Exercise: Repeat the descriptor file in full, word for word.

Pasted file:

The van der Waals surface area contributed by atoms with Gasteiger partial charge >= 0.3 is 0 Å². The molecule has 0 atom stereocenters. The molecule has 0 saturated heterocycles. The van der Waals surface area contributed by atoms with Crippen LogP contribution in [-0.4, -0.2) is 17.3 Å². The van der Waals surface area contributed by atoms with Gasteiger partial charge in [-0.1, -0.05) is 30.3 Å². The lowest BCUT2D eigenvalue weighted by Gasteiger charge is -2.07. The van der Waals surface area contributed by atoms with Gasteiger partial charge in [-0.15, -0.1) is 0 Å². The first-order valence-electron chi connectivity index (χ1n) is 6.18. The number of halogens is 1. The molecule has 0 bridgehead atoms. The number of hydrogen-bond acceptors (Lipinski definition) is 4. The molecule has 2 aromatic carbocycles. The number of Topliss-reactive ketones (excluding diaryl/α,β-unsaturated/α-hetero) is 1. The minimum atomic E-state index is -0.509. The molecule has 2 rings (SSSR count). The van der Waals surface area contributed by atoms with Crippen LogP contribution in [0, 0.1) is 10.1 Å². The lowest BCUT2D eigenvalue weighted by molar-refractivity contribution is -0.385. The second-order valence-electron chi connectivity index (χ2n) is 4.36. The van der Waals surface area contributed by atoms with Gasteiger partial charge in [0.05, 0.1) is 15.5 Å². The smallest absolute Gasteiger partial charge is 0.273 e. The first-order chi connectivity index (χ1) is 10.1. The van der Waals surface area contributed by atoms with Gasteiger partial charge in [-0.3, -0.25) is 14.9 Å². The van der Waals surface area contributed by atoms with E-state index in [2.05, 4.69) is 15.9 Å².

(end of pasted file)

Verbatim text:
The van der Waals surface area contributed by atoms with Gasteiger partial charge >= 0.3 is 0 Å². The molecule has 0 atom stereocenters. The molecule has 0 saturated heterocycles. The van der Waals surface area contributed by atoms with Crippen LogP contribution in [-0.4, -0.2) is 17.3 Å². The van der Waals surface area contributed by atoms with Gasteiger partial charge in [-0.1, -0.05) is 30.3 Å². The lowest BCUT2D eigenvalue weighted by Gasteiger charge is -2.07. The van der Waals surface area contributed by atoms with Gasteiger partial charge in [-0.15, -0.1) is 0 Å². The first-order valence-electron chi connectivity index (χ1n) is 6.18. The number of halogens is 1. The molecule has 0 bridgehead atoms. The number of hydrogen-bond acceptors (Lipinski definition) is 4. The molecule has 2 aromatic carbocycles. The number of Topliss-reactive ketones (excluding diaryl/α,β-unsaturated/α-hetero) is 1. The minimum atomic E-state index is -0.509. The molecule has 2 rings (SSSR count). The van der Waals surface area contributed by atoms with Crippen LogP contribution in [0, 0.1) is 10.1 Å². The lowest BCUT2D eigenvalue weighted by molar-refractivity contribution is -0.385. The second-order valence-electron chi connectivity index (χ2n) is 4.36. The van der Waals surface area contributed by atoms with Gasteiger partial charge in [0.05, 0.1) is 15.5 Å². The smallest absolute Gasteiger partial charge is 0.273 e. The first-order chi connectivity index (χ1) is 10.1. The van der Waals surface area contributed by atoms with Gasteiger partial charge in [-0.3, -0.25) is 14.9 Å². The van der Waals surface area contributed by atoms with E-state index in [2.05, 4.69) is 15.9 Å².